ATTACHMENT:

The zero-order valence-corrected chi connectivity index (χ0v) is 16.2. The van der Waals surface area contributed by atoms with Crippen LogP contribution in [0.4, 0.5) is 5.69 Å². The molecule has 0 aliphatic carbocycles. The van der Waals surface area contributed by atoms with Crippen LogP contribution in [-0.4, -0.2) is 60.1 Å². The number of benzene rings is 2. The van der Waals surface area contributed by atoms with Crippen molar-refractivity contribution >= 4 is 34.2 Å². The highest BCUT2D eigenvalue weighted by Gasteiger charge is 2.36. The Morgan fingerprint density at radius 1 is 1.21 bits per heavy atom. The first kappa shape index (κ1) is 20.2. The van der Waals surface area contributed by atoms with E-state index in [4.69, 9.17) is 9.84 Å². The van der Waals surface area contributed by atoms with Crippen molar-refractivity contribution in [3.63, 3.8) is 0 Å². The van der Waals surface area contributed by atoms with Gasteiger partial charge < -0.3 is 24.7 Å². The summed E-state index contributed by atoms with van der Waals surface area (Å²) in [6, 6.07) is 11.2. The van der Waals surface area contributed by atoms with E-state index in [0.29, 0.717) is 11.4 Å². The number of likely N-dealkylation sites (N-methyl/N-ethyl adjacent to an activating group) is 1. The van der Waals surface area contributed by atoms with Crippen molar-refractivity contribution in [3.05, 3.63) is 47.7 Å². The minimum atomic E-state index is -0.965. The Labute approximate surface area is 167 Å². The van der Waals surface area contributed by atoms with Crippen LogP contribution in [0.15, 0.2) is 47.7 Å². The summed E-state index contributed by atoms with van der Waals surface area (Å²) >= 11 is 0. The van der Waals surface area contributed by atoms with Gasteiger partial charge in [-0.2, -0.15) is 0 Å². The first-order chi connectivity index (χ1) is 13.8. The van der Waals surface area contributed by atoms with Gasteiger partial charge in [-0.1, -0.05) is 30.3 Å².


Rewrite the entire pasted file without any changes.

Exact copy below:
The zero-order valence-corrected chi connectivity index (χ0v) is 16.2. The van der Waals surface area contributed by atoms with Crippen LogP contribution in [0.4, 0.5) is 5.69 Å². The molecule has 0 aliphatic carbocycles. The van der Waals surface area contributed by atoms with Crippen LogP contribution in [-0.4, -0.2) is 60.1 Å². The number of benzene rings is 2. The van der Waals surface area contributed by atoms with Crippen molar-refractivity contribution >= 4 is 34.2 Å². The highest BCUT2D eigenvalue weighted by Gasteiger charge is 2.36. The Morgan fingerprint density at radius 1 is 1.21 bits per heavy atom. The first kappa shape index (κ1) is 20.2. The van der Waals surface area contributed by atoms with E-state index in [4.69, 9.17) is 9.84 Å². The van der Waals surface area contributed by atoms with Crippen molar-refractivity contribution in [3.63, 3.8) is 0 Å². The van der Waals surface area contributed by atoms with Gasteiger partial charge < -0.3 is 24.7 Å². The summed E-state index contributed by atoms with van der Waals surface area (Å²) in [6, 6.07) is 11.2. The van der Waals surface area contributed by atoms with E-state index in [0.29, 0.717) is 11.4 Å². The number of likely N-dealkylation sites (N-methyl/N-ethyl adjacent to an activating group) is 1. The van der Waals surface area contributed by atoms with Crippen molar-refractivity contribution in [3.05, 3.63) is 47.7 Å². The minimum atomic E-state index is -0.965. The Labute approximate surface area is 167 Å². The van der Waals surface area contributed by atoms with Crippen LogP contribution in [0.15, 0.2) is 47.7 Å². The summed E-state index contributed by atoms with van der Waals surface area (Å²) >= 11 is 0. The van der Waals surface area contributed by atoms with Gasteiger partial charge in [-0.2, -0.15) is 0 Å². The first-order chi connectivity index (χ1) is 13.8. The van der Waals surface area contributed by atoms with Gasteiger partial charge in [-0.1, -0.05) is 30.3 Å².